Wednesday, September 30, 2009

When Push Gets to Shove

It was Keats who said it:

"but let Autumn bold,
With universal tinge of sober gold,
Be all about me when I make an end."

He did not mean those lines to apply to death. He was not talking about his own end, but the finish of his poem, Endymion. Yet the first time I read those lines in such a mood that they had any memorable meaning for me, I instantly applied them to the end of an individual life. Shawn's mother had just died and not long after we arrived for the funeral and other matters at her house in North Delta, after traveling all night on the bus from Nelson, I had looked through her little stack of books on the table in her room, taken up the volume of Keats and later leafed into that particular poem and somehow noticed the lines. We were late in the month of October, and there was all sorts of sober gold that year, both in the Kootenays and at the Coast.
As my wife said to the me the other day, I love the fall, not simply because of the natural elements Keats catalogues so well in much of his poetry, but because as a theologian and a mystic with my brains so completely re-tooled by the deeper poetry of John of the Cross, I see in the time that follows summer the symbol of the ultimate harvest, that which God calls home to heaven, no matter what time of year. The thought of death is also the thought of God's love and mercy, for those whose work is prayer and contemplation, and no season of the year is more remindful of these relationships, as God took the trouble to start teaching me when I was still quite young, even then in His omniscient way preparing me generally for my life work, but also with a very specific task in mind, this one, a commentary on the death of my middle brother, Robert Wayne, gone this past week at sixty-nine, largely due to severely alcoholic habits. He was basically a strong-bodied man, from generations on both sides of long-livers. But he insisted on doing in his own liver. He was physically tough enough, his doctor told him a few years ago, that if he gave up the hard stuff, and simply get swizzled all day on beer, his organs might make it through. His son pleaded with him to go that route, but to no avail, even after he lost the ordinary use of his legs and could barely make it under his own steam from his chair to the bathroom.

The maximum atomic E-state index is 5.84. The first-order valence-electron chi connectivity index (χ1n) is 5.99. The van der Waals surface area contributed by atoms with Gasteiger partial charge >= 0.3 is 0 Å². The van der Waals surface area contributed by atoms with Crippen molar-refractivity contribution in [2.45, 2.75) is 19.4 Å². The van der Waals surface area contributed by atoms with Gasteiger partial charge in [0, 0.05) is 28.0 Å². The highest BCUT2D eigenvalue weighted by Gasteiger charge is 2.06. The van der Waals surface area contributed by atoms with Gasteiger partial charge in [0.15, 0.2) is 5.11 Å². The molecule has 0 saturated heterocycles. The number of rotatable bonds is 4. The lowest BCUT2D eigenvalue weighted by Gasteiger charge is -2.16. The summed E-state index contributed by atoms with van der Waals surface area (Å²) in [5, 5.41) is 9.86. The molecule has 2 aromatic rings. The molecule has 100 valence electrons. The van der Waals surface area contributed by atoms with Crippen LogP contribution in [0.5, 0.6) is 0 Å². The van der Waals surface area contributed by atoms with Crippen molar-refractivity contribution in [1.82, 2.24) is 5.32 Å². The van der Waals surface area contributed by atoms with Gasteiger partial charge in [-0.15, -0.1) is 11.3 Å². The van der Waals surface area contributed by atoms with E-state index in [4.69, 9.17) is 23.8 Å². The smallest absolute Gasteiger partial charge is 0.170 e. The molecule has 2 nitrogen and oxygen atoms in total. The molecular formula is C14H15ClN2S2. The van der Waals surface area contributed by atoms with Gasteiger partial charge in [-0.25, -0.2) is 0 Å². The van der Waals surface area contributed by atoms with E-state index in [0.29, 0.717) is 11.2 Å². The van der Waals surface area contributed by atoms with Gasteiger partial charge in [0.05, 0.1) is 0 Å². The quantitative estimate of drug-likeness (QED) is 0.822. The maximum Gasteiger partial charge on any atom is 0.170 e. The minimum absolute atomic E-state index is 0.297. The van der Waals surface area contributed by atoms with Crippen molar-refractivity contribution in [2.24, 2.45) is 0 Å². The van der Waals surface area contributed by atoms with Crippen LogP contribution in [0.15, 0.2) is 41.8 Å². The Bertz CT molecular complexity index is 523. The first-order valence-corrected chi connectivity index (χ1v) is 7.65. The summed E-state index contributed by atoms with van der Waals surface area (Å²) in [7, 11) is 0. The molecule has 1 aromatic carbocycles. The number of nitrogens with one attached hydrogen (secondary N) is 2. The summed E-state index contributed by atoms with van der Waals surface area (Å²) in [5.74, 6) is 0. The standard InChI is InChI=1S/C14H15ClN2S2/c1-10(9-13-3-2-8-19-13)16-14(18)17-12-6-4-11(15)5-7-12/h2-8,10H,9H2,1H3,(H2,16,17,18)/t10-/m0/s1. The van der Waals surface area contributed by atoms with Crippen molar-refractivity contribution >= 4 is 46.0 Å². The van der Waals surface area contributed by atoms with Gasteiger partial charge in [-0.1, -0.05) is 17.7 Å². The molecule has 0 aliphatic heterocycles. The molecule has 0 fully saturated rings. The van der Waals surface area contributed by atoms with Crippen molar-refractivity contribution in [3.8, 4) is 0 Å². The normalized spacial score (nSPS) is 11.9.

Addictions, the abuse of substances created to be useful in appropriate circumstances, are always mysterious. How can an intelligent, adult, literate, physically capable human being keep on swallowing or injecting or sniffing something that he knows will do him harm in the long run, and perhaps kill him? Why does he go on, year after year, and why is no one who knows him able to change his way of thinking and acting. Or, more to the point, not acting.
He was not always an addict, of course. Once upon a time he was a small boy, lively and cheerful, with a mop of curly red hair, blue eyes and a ready grin, and not a bitter bone in his body, four years and five months younger than myself. And smart. I taught him to read in a matter of weeks as he was turning six, a few months before he started grade one, and this meant they had to skip him a year ahead just as he was streaking through grade two. The reading thing might not have happened if we had been living at the time in an ordinary large community, with a lot of friends each within our respective age groups, but by the time of his sixth birthday we had been two or three months settled into the little paradise of Lasqueti Island, one of the northern components of the Gulf Islands, living in a house quite isolated from handy neighbours and children our own age, barring a fairly extensive effort. Wayne and I were thus made to be our own best friends for eighteen months, with only occasional, although meaningful, changes to this routine.